The US Energy Information Agency (EIA) recently released estimates for US electricity consumption in October and November of last year. And the numbers have big climate implications. Electricity consumption is down dramatically in the fourth quarter, helping greenhouse gas emissions fall as much as 3+% in 2008.
As I've shared from other EIA reports, oil consumption (our nation's biggest source of carbon emissions) is estimated to have fallen ~5.6% in 2008. But US electric generation and consumption shifts are also doing their part to lower emissions.
There is a slight shift from coal to less carbon-intensive fuels to generate electricity -- such as natural gas and wind power (which has grown ~38% in 2008 through November). Thus, coal combustion (our second biggest source of emissions) has declined during the past year. Electricity generation makes up ~93% of coal demand, so it is fair to say that the .6% drop in coal demand for electricity will translate into a nearly equivalent overall drop in coal use and its emissions.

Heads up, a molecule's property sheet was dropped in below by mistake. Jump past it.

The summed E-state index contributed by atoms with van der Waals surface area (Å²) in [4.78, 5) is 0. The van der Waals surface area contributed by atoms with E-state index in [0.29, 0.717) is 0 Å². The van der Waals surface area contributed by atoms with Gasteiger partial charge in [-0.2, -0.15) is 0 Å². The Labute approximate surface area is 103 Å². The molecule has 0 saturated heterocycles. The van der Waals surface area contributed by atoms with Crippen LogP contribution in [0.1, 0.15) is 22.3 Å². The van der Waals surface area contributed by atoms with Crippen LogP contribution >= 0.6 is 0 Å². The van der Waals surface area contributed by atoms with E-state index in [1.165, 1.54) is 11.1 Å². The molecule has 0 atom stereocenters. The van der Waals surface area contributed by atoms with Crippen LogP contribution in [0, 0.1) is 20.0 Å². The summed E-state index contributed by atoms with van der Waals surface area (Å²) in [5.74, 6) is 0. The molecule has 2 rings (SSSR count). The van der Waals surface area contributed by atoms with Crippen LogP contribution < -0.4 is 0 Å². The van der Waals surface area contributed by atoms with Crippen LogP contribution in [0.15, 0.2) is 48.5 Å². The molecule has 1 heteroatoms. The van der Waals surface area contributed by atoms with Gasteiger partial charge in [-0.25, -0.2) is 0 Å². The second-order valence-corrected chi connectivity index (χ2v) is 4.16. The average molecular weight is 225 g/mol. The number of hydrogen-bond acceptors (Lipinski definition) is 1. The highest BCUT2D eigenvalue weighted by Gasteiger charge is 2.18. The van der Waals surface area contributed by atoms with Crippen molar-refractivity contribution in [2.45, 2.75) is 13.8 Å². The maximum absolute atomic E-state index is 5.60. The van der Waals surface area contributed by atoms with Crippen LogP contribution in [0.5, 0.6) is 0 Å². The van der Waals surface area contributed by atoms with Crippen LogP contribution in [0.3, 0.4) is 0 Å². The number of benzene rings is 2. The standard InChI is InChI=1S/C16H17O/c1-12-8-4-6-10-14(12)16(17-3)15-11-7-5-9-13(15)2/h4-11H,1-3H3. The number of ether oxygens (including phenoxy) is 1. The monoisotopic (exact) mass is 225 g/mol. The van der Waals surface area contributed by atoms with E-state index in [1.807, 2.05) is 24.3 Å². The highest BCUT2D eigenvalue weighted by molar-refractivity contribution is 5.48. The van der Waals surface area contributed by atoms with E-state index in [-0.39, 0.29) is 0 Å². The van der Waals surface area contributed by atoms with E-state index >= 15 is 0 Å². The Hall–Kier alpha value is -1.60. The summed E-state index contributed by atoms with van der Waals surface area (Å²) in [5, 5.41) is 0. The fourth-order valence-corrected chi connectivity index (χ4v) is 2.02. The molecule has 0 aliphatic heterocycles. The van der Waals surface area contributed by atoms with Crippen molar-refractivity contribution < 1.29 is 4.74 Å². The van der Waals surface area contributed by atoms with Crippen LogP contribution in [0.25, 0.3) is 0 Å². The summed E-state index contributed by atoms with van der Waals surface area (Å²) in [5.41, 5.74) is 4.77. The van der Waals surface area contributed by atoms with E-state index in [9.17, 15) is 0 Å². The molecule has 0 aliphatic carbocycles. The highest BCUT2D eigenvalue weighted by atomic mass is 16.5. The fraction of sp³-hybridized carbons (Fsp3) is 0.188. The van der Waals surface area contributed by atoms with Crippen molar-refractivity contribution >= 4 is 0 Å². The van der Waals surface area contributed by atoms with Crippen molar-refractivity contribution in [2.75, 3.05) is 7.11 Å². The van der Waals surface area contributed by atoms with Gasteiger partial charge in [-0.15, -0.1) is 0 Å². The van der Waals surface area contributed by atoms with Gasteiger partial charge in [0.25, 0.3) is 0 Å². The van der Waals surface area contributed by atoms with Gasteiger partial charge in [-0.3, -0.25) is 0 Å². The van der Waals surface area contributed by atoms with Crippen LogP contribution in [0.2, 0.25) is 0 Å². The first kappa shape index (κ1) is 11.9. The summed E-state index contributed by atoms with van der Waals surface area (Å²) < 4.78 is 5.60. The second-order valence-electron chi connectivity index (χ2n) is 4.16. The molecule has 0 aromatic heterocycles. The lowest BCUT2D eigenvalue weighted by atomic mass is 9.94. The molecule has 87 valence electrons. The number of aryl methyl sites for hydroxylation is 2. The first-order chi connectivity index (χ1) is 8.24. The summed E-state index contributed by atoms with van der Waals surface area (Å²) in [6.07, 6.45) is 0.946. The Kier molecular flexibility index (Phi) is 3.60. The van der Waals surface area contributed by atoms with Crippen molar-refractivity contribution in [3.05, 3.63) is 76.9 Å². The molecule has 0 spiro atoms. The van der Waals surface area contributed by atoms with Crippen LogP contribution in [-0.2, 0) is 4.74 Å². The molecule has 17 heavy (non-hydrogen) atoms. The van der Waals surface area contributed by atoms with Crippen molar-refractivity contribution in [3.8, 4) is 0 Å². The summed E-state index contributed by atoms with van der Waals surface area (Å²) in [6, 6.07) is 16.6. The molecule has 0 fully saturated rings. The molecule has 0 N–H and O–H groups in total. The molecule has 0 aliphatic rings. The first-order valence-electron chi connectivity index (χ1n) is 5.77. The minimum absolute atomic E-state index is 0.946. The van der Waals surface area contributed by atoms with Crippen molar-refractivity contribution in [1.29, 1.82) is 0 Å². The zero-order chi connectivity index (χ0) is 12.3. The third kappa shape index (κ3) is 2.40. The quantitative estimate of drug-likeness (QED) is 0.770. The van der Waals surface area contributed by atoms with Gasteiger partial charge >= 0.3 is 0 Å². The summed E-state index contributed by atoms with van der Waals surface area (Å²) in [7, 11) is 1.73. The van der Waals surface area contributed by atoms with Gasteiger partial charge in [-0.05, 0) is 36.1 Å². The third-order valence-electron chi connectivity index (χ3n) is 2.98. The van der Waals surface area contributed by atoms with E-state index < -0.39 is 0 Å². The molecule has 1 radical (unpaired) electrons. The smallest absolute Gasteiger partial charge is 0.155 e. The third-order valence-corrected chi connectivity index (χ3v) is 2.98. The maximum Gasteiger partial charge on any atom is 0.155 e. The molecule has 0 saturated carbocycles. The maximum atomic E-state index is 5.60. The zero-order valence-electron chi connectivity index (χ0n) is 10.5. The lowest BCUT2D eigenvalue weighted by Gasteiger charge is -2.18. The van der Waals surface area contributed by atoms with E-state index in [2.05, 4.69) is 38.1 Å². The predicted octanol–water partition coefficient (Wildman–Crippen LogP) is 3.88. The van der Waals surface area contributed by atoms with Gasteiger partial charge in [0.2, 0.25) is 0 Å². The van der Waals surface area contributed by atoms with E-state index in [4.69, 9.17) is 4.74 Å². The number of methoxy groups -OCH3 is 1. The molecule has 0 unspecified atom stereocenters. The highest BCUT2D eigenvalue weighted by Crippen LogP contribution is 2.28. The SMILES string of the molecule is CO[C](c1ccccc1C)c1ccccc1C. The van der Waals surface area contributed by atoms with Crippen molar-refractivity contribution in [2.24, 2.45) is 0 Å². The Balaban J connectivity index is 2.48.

And natural gas use for electricity fell sharply in 2008. Through November, consumption was down ~7%. Electricity use makes up ~38% of US natural gas demand so overall numbers necessitate looking at industrial, commercial, and residential consumption (with their market share of ~36%, 12%, and 14%) to get the overall picture. Rough estimates put overall natural gas demand down ~1.5% since industrial, commercial and residential use has increased from 2007 levels through November. December demand levels will be very interesting to see, getting a better measure of the effect of manufacturing shutdowns and curtailments.
Adding the consumption declines of ~5.6% for oil, ~.6% for coal, and ~1.5% for natural gas together, the carbon dioxide emissions drop more than 3% in 2008. We have yet to see how December data change the total, but it is clear that annual emissions took a dive. This means that the 1990 GHG emissions level is attainable in the short-term (as early as the end of a potential second Obama term) -- before the proposed federal legislation to achieve it by 2020.
A focus on green jobs (both efficiency and renewables) in the stimulus package can keep emissions on a downward trajectory throughout the next several years and provide ancillary benefits of cleaner air, a more secure energy supply, and lower energy costs. Let's make it happen!
Onwards in the Sustainable Energy Transition-